When I lived in the area I always felt a psychic connection with its past; I was excited by the sense of the multiple layers of the streets, and by the various excavations that were being conducted at the time. The simple physical experience of walking through these streets was a link with everyone else who had walked them down the centuries. I felt somehow brushed by that past, implicated in it. It’s hard to explain, exactly, but it seems to me that this constant murmuring from the past is one of the gifts of old cities. Dublin’s past is, like that of many cities, complicated and cantankerous; many cities are embedded in it, many prejudices and factions, many exclusions. Perrott’s circuit of the walls, whether personal or virtual, is a small reminder that for centuries it was a bastion of colonial privilege, designed to keep the natives out. Another city has long since arrived at the gates of the old and completely submerged it. Yet all the stages of the city require our attention. Living in a city is a relationship with what’s not there as well as what is, with the demolished and buried as well as the brightly flourishing.
Now and again, the citizens come out to assert their rights to their past. One of the most spectacular examples was the struggle over Wood Quay, which brought more than twenty thousand to the streets. It might seem astonishing, given the level of the protests, that the Corporation nonetheless went ahead and built the Civic Offices on the prime site of Viking Dublin, but the civic bureaucracy moved, like all bureaucracies, with unstoppable force, impervious to argument. The historical geographer Anngret Simms remembers giving guided tours of Wood Quay during the summer of 1977, ‘when thousands of people walked on the medieval stone wall and glimpsed for the first time the physical origins of their city. . . as a settlement along the waterfront’. Her worst memory of the site was October 1980, when she walked with some students up Fishamble Street and found that ‘the medieval stone wall was being dismantled by a group of building workers, and bulldozers were moving on ground that, a short time before, had held the fabric of the first streets and houses of Dublin. The anger of the students was intense, probably because they instinctively realised that in a democratic society the preservation or neglect of historical monuments reflects fairly closely the cultural consciousness of that society.’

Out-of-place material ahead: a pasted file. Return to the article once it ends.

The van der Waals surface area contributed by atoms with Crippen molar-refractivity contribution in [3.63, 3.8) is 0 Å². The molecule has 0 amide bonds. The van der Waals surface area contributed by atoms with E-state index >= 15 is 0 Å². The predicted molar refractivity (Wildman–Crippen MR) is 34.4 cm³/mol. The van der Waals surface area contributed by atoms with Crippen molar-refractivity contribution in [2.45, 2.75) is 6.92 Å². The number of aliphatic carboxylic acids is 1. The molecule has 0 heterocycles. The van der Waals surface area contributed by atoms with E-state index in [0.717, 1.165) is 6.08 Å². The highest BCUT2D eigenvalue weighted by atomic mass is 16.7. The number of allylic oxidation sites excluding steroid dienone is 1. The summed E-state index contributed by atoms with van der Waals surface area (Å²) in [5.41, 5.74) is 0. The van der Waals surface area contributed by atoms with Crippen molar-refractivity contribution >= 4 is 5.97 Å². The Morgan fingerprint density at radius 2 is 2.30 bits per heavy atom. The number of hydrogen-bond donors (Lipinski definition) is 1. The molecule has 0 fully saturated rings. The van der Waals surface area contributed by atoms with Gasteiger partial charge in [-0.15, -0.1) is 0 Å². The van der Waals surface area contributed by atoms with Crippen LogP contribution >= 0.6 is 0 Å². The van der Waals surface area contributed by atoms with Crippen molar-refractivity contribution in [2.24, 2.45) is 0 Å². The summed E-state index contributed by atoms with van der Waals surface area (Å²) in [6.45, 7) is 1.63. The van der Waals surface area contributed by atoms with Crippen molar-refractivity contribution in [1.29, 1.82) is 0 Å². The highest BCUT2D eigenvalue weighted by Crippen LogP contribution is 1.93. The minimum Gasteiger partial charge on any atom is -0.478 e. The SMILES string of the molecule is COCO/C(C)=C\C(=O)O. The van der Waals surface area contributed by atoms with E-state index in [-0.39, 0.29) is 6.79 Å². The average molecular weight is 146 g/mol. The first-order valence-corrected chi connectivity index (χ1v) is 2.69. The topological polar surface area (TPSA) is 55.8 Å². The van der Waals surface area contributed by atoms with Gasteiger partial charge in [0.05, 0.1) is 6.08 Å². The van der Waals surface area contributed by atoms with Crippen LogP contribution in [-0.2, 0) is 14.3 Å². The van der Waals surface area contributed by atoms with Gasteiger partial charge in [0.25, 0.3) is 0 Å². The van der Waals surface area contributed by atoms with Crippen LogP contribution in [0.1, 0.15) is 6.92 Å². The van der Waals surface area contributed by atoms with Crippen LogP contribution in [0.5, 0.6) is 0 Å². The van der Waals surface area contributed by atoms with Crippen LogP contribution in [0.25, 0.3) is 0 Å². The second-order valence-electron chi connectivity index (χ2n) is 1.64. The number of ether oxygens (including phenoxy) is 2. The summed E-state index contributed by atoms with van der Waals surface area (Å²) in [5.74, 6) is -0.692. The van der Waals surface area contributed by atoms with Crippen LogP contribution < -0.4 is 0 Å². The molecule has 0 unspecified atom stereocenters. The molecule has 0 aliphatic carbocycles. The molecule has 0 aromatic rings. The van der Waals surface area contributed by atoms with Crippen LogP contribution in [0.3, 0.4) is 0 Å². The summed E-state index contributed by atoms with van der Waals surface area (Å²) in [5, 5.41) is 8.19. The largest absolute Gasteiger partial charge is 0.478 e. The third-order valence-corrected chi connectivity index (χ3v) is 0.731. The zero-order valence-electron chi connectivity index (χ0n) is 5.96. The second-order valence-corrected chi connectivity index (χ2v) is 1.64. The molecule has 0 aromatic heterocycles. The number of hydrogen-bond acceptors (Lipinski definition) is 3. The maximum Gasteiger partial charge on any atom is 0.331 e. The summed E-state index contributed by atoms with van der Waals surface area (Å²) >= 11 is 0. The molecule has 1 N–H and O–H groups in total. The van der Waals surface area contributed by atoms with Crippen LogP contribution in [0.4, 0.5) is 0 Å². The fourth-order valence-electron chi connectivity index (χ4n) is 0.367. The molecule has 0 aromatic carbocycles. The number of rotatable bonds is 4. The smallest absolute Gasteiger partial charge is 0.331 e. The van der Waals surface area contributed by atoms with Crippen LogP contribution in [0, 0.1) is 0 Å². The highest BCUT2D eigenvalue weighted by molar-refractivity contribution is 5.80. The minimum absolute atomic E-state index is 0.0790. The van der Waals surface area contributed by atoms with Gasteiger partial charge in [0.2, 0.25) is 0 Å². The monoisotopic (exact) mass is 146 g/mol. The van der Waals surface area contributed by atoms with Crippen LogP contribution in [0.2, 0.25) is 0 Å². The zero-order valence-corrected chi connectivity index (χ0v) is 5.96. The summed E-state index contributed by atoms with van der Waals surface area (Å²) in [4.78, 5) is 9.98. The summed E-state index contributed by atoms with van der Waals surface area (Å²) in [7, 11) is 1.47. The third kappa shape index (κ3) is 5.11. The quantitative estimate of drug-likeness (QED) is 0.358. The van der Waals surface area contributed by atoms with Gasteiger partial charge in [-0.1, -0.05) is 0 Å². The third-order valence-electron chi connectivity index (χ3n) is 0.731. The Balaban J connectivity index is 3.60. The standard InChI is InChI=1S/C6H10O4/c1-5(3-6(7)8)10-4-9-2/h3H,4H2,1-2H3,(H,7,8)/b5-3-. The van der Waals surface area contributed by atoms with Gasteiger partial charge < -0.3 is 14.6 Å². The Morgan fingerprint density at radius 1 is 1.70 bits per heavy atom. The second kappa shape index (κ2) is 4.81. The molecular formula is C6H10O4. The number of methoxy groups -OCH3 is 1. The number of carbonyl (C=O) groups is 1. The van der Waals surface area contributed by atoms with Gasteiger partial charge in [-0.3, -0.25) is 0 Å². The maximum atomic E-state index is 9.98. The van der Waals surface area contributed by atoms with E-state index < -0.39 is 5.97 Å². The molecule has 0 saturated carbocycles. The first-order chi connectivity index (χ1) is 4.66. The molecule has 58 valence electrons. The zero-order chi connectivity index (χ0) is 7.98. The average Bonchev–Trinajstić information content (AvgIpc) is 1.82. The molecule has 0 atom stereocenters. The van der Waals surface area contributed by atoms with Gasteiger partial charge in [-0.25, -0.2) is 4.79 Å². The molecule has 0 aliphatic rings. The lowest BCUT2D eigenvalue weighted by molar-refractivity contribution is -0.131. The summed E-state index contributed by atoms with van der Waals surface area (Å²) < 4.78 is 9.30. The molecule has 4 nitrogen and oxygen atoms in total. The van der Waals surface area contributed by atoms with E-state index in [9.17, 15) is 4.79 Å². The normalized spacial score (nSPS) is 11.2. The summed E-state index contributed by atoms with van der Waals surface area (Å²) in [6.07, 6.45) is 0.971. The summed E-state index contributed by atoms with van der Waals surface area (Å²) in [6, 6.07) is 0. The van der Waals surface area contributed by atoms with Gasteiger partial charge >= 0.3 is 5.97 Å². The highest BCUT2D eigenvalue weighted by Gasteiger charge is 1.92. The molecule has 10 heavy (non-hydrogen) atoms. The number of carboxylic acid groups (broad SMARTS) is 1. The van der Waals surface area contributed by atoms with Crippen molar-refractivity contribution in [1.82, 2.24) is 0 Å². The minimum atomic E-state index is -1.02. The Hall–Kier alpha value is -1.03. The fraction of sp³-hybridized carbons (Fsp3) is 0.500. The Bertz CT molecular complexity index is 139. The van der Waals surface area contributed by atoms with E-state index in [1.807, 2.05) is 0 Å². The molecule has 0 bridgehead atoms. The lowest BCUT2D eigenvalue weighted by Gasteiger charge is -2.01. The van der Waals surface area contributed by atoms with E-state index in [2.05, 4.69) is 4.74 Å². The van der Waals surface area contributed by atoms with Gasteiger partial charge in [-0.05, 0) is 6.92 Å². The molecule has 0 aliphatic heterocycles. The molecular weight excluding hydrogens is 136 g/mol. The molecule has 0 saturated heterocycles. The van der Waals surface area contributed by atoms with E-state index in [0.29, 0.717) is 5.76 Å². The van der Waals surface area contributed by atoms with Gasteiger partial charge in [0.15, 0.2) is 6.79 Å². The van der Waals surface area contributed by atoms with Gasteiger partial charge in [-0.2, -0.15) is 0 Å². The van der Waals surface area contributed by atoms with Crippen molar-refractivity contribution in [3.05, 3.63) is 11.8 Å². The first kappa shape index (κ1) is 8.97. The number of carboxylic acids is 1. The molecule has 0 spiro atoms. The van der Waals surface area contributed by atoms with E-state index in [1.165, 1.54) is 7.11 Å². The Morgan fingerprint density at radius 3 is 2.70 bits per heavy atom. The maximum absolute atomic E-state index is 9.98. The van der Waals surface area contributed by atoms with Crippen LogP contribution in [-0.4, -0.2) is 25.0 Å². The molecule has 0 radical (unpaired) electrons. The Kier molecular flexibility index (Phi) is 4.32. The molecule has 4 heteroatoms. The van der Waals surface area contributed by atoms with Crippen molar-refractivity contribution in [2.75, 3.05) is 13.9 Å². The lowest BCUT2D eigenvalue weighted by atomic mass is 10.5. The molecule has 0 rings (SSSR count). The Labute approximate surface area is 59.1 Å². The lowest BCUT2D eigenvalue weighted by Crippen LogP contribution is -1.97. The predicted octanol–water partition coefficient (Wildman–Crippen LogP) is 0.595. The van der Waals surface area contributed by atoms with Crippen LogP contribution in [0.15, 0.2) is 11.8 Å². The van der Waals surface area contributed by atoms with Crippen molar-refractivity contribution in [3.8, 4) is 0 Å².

Thousands of people had come, unexpectedly, to find out about the origins of their city. No one had anticipated the level of public interest in the archaeology of Wood Quay, or the strength of the opposition to the city’s intent to build its tower blocks on the site. Anngret Simms felt strongly that ‘the national monument in the core of medieval Dublin should have been preserved as a symbol of the continuity of human purpose in the city’. That seems to me to be the key, the human continuity of the city. In all sorts of surprising ways, people discover that the past, even, or especially, the remote past, is important to them.
This is the case even, or especially, when the past seems to have vanished. I was standing outside the apartment building in Christchurch Place recently, about to visit friends, when a tourist asked me the way to ‘the Viking Quarter’. The visitor, to whom the past is most energetically marketed, expects it to be visible. The Vikings and their quarter have long vanished beneath the city and all I can do is make a sweeping gesture with my hands to indicate the geographical area where the disappeared past took place, and, of course, direct the tourist to where it is recreated as a consumer ‘experience’, to the Civic Museum or ‘Dublinia’ with its ghoulish exhibits and kitsch concoctions. In a city which has outlived its past and carelessly swept it aside, the past has to be kitsch, has to be a virtual product peddled for small change. For the citizens, though, the past is internalised, it lies quiescent somewhere in the back of the brain like a hidden map or an unused language until it’s pulled to the front by an unexpected event or a threat of extinction; we know, and are, maybe, vaguely comforted by the fact that there’s more beneath our feet than the pavement of the present.
This blog was first published in October 2019. Peter Sirr’s stimulating reflections on Dublin’s history was published as a book, Intimate City (Gallery), in 2021.